Engine misfires under load revving etc worst while driving of course. With the intake off found what seems to be excessive play between oil pump shaft and distributor with all the components in i can walk oil pump gear up and down. the brass bushing looks and feels new compared to one just purchased. Could this be more gear related/ or possibly something with oil shaft connection at pump. should the shaft gear be free to walk up cam gear like that? this is my 1st big block any info would be helpful thanks happy holidays all.
a few things.... with the distributer out... stick a big screw driver in the slot in the top of the drive gear....twist back and forth.. while observing it.. DOES IT ROCK or move side to side???? showing that the upper shaft is worn or the bushing is worn to one side... 2 decades ago .. i opened a new name brand oil pump drive for a small block... the shaft had been shot blasted... there was no polished bearing area... just really rough surface to rub against the brass bushing. ever play rock paper scissors ? guess who wins on that one.. that will actually allow the gear to get off center... taking the bottom of the distributer shaft with it.. ruining the distributer bushings... if the top of the distributer shaft shifts when you wiggle it.. you will have inconsistant clearances between the reluctor and the pickup coil...since you will have the distributer cap off.. can you look inside it.. can you examine the pattern of burn marks on the internal cap terminals.. see if the burn mark is evenly spread across the surface of the terminal.... |---| if its all to one side.. -|- | then the reluctor is on backwards.. there are 2 slots for the reluctor to line up on.. one for big blocks that rotate in one direction. the other for small blocks that rotate in the other direction.. get it wrong and the rotor will be pointing out into the air at high RPMs.. can can cause spark scatter... if the spark burn marks are on the inside TOP of the cap terminals.. then change your rotor.. somebody put it together backward.. square side out.. not round side.. leaves the spark too big a gap to jump... makes for really weird misfiring issues...i would also like you to spend 6 bucks at the local parts store on this Help/15 in. Universal Ground Strap Part Number: 60213 Alternate Part Number: 644-125this goes between the back of the heads and the mounting bolt on the ignition module.. it allows the high voltage spark traveling through the ground side to make a complete circle from the module through the coil .. then the spark plug wires spark plugs heads and back to the module base where the module is grounded...lastly if the reluctor is RUSTY.. or somebody has spray cleaned it.. sand blasted it .. change it.. if you own a digital volt meter... set it to 2K ohms... measure the resistance of the pick up coil... 500 to 1500 OHMs is expected.. usually around 980 ohms is what you find... thats good.. before you disconnect it... flip the meter over to your 2 volt AC or 20 volt AC scale...spin the shaft... you need to see really close or just over 1.0 volts AC for the ignition module to work properly... if it passes the resistance test... but does not create high enough AC voltage check the gap with that brass feeler gauge blade in your feeler gauge set.. 0.008 to 0.010" test again.. if it fails.. replace the reluctor.. they do wear out.. they do fail... they cost under 10 bucks at most parts stores... rust will ruin them.. sand blasting ruins them...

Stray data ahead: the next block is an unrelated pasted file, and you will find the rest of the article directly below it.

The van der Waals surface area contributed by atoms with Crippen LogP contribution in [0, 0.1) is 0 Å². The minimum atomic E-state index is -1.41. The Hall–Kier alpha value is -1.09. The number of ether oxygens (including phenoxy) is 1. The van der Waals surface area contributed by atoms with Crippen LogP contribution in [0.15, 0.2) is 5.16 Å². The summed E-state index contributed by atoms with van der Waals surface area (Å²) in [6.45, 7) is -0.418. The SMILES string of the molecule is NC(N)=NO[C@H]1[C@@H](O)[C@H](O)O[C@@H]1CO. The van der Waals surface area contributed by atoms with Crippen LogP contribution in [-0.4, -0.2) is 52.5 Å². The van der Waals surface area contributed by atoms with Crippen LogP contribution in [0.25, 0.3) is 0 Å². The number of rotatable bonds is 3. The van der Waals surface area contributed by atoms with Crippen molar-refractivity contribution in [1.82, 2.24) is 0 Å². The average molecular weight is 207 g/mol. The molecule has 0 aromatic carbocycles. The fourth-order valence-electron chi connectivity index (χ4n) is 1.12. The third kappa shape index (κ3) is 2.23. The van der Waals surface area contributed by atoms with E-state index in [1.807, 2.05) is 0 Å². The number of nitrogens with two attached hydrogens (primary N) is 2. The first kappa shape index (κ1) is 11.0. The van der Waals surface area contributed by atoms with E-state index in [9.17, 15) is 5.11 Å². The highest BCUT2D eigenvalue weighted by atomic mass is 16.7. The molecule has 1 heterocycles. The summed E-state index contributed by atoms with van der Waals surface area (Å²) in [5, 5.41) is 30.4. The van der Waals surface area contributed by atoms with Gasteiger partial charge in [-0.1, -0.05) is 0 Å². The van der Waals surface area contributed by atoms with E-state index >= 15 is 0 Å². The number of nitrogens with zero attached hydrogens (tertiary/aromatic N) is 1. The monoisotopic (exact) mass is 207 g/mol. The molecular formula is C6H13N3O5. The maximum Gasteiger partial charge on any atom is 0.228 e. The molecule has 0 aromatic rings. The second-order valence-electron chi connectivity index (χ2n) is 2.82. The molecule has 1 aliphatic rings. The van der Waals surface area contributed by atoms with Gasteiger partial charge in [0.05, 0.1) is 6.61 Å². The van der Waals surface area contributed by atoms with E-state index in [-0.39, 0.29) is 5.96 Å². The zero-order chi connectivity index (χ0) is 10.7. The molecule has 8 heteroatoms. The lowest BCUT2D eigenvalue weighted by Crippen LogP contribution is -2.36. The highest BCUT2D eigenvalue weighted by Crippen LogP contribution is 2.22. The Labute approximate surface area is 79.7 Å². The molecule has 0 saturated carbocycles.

wait.. you did not say if you have chrysler electronic ignition.. or points.. or some other brand of distributer..if you have points... are they clean... is the condenser clamp tight.. is there a proper tiny ground strap from the breaker plate hold down screw to the hold down screw on the points.. so the points get a proper ground...when the points are closed... and the ignition switch is on.. the circuit through the primary windings of the coil is complete and its creating an electro magnetic field...as the shaft turns and the points open.. the current flowing in from the ground is disconnected. this causes the magnetic field in the primary side of the coil to collapse through the secondary windings creating a high voltage spark in the secondary windings.. if the points are burned or out of adjustment.. you will have spark issues.. perhaps scatter as the contacts are making intermittent contact.. could also have points bounce..
additional Thoughts...if you have the timing set to far advanced... too much compression.. too lean a mixture.. incorrect for your application mechanical advance curve or vacuum advance curve and limits... anything that causes PINGING.. detonation.. preignition.. you can get spark scatter as the crank is being hammered and it travels through the crank the wrong way.. through the timing chain and to the cam where it will stop and start as the timing chain slack moves from one side to the other...slack timing chain will also cause this... this is probably why some race motors have gone to Gear drive to avoid spark timing issues a improperly tuned harmonic damper could also cause this.. as the harmonic damper absorbs and dissipates the Torsion oscillation created by the compression stroke attempting to slow down that rod journal then the power stroke pushing the rod journal down..